“Spirit of Uganda,” an African youth performance troupe, will make a stop at William Penn Charter School next week on its North American tour. It has been facing some controversy along the way, however.
As some Americans react to draconian anti-gay laws recently enacted by Ugandan President Yoweri Museveni, angry tweets and headlines abound.
And in late February, a spokesman for the University of Massachusetts, which plans to host the “Spirit of Uganda” show on March 5, acknowledged that faculty members and local patrons considered protesting the show, out of worries that attending would signify support for Museveni’s policies.
Positivity, not politics
Chestnut Hill resident Carol Horne Penn, who volunteers as the Philadelphia coordinator for “Spirit of Uganda,” sees things differently.
The show, which operates under the umbrella of nonprofit Empower African Children, has nothing to do with politics and is a great way for Philly families to gain exposure to a vibrant culture, Penn said.
“These kids don’t represent politics. These kids represent everything that’s positive about children in Africa,” she added.
Beyond the show
Alexis Hefley, who first traveled to Uganda for her work with AIDS orphans there in 1993, founded Empower African Children in 2006 after ten years at the helm of Uganda Children’s Charity Foundation.
Hefley produces the “Spirit of Uganda” show with the help of its founding artistic director, Peter Kasule, a Kampala native who lost his own parents to AIDS.
Penn explained that beyond supporting the costs of the show, all the money from “Spirit of Uganda” tickets go towards scholarships Empower African Children provides to Ugandan orphans to to them with their education and boarding house needs.
The group also sponsors promising youngsters after graduation to ensure a solid transition to college, vocational school or career-life.
Touring coast to coast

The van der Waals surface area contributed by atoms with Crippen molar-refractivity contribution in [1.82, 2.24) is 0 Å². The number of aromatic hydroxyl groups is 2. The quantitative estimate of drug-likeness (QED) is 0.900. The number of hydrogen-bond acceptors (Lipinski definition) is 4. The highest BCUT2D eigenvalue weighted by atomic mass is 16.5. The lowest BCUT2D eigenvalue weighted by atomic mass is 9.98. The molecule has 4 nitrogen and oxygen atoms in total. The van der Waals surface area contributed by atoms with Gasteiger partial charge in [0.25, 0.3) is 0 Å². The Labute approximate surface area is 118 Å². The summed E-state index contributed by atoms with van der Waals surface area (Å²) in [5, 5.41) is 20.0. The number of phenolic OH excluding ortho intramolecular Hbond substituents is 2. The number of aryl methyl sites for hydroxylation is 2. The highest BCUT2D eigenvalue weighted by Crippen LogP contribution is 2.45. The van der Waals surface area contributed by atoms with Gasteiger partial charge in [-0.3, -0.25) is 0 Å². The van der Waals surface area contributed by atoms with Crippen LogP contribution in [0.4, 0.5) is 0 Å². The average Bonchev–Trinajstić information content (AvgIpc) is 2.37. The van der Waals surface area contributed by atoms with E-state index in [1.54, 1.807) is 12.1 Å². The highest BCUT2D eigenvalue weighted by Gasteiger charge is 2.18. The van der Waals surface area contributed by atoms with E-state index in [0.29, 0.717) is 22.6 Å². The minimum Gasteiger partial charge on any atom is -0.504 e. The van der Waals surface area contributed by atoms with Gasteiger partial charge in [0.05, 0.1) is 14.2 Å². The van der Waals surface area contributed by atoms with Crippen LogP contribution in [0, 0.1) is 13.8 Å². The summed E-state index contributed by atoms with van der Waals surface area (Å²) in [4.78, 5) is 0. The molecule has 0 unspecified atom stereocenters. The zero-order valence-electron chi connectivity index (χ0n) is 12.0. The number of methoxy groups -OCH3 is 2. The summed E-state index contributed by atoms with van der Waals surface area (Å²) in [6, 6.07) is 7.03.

The “Spirit of Uganda” tour comes to the U.S. every other year. This year, on a tour that began in January and will wrap up on March 22, youth ages eight to 18 are crossing the U.S. by motor coach.
After landing in Dallas, they traveled to Redwood City, Calif. for their first show, and have since performed in a variety of prestigious venues and universities in Iowa, Colorado, New Mexico and Florida before turning to the Mid-Atlantic.
Penn acknowledged that so many miles and shows far away from home is a challenge, but that the kids enjoy the chance to become “world citizen[s],” seeing the U.S. “in a way most Americans don’t even see it.”
‘Not that different’
“I was surprised at how poised and comfortable these young people were, who were traveling so far from home,” continued Penn, who works by day as the deputy director of Community Legal Services.
In 2012, she hosted the troupe for dinner alongside her own teenage daughters, when the show was in town for a performance at the Annenberg. “It was very clear to my kids and very clear to these kids that they’re not that different.”
“I believe in that way of making change,” Penn added of what drew her to Hefley’s mission and method. “It’s not judgmental…It doesn’t look down on the kids, and it’s about empowering them to be the best that they can be.”
Philly residents who go to the March 12 event at Penn Charter will see a colorful show of drums, dance, music and song. “It draws you in, it makes you excited, people are on their feet,” Penn said of the experience, which also looks to bring awareness to the ravages of war and AIDS in Uganda.
“These children are here because they want to do well, they want to make a change in their lives,” Penn says to anyone who conflates Ugandan politics with the country’s broader culture.
In the United States or anywhere else, the laws or politics of any one country don’t always reflect its individuals, “nor does it mean that people don’t want to do well and succeed and grow and be better. And that’s what these kids represent.”
“Spirit of Uganda,” will be coming to William Penn Charter School’s Kurtz Center for the Performing Arts for one show at 7 p.m. on Wednesday, March 12. Tickets are $30-$40 (half-price for students and kids) and can be purchased in advance or at the door.